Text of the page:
(A) Aggregating contexts as tuples imposes some unnecessary abstraction limitations on capture layout, and would potentially force otherwise unnecessary metadata instantiation for tuple types. Tuples need to tolerate potentially being accessed as fully generic (T, U, V) types (and possibly variadic (T...) types, should we add variadics in the future), which limits the layout optimizations we can potentially do with them. Closure contexts don't need to support generic abstraction, since the details of layout only need to be known by the closure's invocation function and its enclosing scope, so we should have full freedom for layout optimization like we have with structs and classes.
(B) Boxed tuples can't represent captured type information for forming closures in generic contexts. Closure contexts need to be able to provide type metadata to the invocation function for execution of generic code and layout of the context object itself.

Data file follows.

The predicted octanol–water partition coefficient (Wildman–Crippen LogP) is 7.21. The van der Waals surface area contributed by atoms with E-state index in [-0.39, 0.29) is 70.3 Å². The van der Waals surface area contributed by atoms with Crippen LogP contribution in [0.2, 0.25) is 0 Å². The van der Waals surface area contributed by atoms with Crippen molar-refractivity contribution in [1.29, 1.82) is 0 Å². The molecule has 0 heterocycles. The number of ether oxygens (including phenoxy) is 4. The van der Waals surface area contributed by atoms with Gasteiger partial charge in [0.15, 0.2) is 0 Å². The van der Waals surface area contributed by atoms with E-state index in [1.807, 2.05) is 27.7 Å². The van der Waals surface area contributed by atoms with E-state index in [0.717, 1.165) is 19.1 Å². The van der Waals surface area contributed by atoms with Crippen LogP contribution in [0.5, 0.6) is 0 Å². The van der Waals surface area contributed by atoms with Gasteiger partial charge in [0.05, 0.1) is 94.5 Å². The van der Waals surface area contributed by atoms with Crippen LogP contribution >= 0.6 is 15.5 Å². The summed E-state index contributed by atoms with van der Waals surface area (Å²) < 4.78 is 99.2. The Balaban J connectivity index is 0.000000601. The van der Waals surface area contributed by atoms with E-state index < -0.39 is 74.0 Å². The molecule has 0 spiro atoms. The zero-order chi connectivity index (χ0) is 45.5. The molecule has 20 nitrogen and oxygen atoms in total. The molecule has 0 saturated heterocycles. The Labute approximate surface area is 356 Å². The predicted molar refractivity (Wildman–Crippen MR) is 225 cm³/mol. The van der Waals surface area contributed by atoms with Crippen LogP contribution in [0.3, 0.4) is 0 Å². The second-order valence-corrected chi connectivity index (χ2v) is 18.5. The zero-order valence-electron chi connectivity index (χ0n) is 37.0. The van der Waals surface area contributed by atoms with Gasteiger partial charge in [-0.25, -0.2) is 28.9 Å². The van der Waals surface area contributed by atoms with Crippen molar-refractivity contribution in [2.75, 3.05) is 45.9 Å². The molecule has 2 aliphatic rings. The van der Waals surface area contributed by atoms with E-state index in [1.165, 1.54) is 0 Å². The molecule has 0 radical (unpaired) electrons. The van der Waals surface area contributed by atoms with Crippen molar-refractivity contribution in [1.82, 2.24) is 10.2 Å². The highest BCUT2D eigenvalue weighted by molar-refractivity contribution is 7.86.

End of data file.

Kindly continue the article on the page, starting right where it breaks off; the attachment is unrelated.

One idea I'm entertaining is, instead of relying on structural box types, to introduce "nominal" box layouts, which can give an identity to a particular closure layout, thereby addressing problem (A), and can potentially carry a generic signature to represent captured type metadata, addressing (B). For example, in code like this:

This makes a lot of sense to me.

One goal here should be to allow the box layout to be easily cloned and modified, e.g. to promote a capture to a value capture, or to eliminate a capture that's provably unused.

  var escaper: () -> ()
  func foo(x: Bool, y: Bool) {
    escaper = { _ = x; _ = y }
  }

We'd emit something like this SIL:

  // Closure layout for closure inside foo
  sil_box_layout foo.1 {
    let x: Bool
    let y: Bool
  }

  sil @foo : $(Bool, Bool) -> () {
  entry(%x : $Bool, %y : $Bool):
    // Allocate a box with the layout for this closure
    %context = alloc_box foo.1
    // Initialize the members
    %context.x = project_box %context, #x
    store %x to %context.x
    %context.y = project_box %context, #y
    store %y to %closure.y
    // Bind to the invocation function
    %closure = partial_apply @foo.1(%closure)
    assign %closure to @escaper
    return
  }

  // Invocation function for the closure
  sil @foo.1 : $(@box foo.1) -> () {